Yeah, I totally agree with you. Even the academic version (which is what I have) was $250 for the Creative Suite. That's a HUGE discount from the sticker price for all that software but it's still more than a pirated version would cost.

    Then again, every time someone pirates a piece of software it's the paying customers that end up taking the hit on the price tag. I'm not casting stones here but merely pointing out a fact. I'm certainly not innocent...
    TAKE A WALK OUTSIDE YOUR MIND.

  17. #17
    SitePoint Guru cyjetsu's Avatar
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    If you want to be a web designer then use text files, I recommend EM editor. Best text/coding editor I have used. Even notepad will do though.

    If you want bad code then use dreamweaver, dreamweaver is really simple to use apparently, but only if you are not interested in being a proffessional designer.... ok for your blog or something I suppose.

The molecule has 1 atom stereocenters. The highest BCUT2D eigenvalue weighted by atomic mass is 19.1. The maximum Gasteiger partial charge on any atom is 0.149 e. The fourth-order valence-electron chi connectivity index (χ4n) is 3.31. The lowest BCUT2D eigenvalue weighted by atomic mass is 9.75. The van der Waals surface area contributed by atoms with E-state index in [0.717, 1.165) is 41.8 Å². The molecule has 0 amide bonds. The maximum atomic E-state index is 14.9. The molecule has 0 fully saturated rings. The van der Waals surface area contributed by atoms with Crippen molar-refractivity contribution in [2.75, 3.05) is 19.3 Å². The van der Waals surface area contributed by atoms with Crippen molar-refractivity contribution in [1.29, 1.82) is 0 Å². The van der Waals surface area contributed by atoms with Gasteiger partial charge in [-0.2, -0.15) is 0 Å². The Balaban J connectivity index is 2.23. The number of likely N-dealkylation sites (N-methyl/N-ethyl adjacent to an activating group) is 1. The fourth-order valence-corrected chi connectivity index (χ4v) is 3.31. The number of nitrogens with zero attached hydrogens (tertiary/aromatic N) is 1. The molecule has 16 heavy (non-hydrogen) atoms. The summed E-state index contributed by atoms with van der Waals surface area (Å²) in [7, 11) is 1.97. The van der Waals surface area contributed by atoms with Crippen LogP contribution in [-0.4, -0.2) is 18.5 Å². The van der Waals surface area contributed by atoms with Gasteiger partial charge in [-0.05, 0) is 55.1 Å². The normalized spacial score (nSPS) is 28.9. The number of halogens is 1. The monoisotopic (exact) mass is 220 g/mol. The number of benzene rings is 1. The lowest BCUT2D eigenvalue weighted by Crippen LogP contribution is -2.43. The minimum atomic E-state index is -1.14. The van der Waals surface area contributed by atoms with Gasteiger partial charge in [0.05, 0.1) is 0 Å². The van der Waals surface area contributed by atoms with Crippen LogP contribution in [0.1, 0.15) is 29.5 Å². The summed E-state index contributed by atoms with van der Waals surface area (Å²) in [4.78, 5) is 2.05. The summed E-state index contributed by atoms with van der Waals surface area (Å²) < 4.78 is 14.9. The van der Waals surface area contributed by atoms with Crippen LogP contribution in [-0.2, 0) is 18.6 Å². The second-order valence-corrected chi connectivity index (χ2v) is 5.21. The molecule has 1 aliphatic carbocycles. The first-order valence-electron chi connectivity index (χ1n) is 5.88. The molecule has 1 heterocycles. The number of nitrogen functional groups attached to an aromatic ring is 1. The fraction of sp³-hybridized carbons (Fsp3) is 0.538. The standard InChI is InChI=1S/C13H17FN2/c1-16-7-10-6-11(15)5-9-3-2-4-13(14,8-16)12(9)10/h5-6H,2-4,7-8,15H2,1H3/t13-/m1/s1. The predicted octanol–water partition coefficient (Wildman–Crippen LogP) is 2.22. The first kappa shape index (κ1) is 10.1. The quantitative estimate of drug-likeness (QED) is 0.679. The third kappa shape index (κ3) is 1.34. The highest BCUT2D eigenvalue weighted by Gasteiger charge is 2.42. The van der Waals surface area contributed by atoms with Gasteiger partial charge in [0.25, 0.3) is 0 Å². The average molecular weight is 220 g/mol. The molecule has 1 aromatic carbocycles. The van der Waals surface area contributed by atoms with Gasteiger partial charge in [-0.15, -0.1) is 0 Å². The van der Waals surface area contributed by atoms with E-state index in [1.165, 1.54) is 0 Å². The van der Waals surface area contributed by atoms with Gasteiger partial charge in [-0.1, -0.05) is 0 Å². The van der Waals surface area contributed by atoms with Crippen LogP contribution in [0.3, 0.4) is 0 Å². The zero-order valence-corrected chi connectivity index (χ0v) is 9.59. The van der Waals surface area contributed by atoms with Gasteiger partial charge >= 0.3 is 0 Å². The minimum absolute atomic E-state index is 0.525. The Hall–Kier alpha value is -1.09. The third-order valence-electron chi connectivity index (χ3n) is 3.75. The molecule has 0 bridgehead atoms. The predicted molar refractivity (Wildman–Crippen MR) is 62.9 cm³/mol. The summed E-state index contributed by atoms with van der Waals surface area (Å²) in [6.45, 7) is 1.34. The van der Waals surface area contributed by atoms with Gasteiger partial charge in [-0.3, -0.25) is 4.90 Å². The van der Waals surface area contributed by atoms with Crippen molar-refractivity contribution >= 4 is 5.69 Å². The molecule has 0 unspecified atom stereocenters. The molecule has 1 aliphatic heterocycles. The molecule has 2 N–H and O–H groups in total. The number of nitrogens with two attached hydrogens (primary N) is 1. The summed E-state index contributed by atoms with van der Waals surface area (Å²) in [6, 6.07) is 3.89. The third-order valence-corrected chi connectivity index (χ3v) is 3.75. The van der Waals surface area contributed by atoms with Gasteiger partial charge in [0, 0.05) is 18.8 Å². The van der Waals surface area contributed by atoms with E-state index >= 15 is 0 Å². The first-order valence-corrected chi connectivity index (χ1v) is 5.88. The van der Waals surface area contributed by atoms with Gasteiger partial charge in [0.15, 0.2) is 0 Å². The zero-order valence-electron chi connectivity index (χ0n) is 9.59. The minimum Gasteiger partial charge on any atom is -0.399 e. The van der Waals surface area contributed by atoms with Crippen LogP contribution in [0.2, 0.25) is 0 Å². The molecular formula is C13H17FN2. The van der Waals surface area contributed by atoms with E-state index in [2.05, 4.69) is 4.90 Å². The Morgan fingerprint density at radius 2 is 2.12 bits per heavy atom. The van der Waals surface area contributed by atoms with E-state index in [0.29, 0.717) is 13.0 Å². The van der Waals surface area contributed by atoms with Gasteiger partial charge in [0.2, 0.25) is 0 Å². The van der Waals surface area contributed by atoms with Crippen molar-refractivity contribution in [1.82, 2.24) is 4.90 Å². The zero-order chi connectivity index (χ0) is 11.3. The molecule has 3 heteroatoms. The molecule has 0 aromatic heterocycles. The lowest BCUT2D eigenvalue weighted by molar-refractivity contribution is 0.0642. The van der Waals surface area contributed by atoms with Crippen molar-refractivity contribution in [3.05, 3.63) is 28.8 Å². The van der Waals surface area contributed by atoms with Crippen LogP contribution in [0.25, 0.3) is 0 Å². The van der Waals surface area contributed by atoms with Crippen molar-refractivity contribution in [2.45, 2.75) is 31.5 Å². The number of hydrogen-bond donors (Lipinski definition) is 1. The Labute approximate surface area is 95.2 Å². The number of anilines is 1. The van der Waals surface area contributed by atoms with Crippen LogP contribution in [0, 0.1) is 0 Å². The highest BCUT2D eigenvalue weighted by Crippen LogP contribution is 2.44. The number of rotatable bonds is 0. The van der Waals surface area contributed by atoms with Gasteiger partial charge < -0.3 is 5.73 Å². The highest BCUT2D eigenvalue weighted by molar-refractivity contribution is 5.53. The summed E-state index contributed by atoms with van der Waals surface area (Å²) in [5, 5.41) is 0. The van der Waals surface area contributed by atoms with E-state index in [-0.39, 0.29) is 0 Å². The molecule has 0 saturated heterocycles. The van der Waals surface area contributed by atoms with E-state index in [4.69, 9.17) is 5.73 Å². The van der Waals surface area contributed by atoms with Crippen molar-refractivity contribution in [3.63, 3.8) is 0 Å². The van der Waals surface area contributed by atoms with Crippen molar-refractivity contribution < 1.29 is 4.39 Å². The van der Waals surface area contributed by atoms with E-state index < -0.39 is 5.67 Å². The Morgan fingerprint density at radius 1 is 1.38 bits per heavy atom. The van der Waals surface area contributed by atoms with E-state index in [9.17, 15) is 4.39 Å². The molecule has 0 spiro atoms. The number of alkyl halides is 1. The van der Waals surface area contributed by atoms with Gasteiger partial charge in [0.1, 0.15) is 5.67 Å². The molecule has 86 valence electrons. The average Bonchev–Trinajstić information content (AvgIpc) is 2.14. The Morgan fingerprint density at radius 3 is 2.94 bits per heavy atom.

18. #18
    SitePoint Zealot
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    Still a fan of wysiwtf --What You See Is What The F***

    But seriously, I own DW and don't ever really use it any more. I got turned on to PSPad and want to look more into vim. I agree with all above posts that the most important part of learning web design and development is to learn the code and then use you TOOLS to HELP if necessary. Never rely on a program to do something that you should know how to do in the first place.

  19. #19
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    take a look here::
    http://webdesign.about.com/od/dreamw..._tutorials.htm
    u'll find some tutorials which may help you in learning
    best of luck!

  20. #20
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    Quote Originally Posted by digitaldesperad View Post
    take a look here::
    http://webdesign.about.com/od/dreamw..._tutorials.htm
    u'll find some tutorials which may help you in learning
    best of luck!
    I dont believe someone was asking how to do dreamweaver, rather discussing whether to use it or not.

  21. #21
    SitePoint Member
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    better start with NOTEPAD

  22. #22
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    Not true at all. There are many better and quicker editors that can help beginners.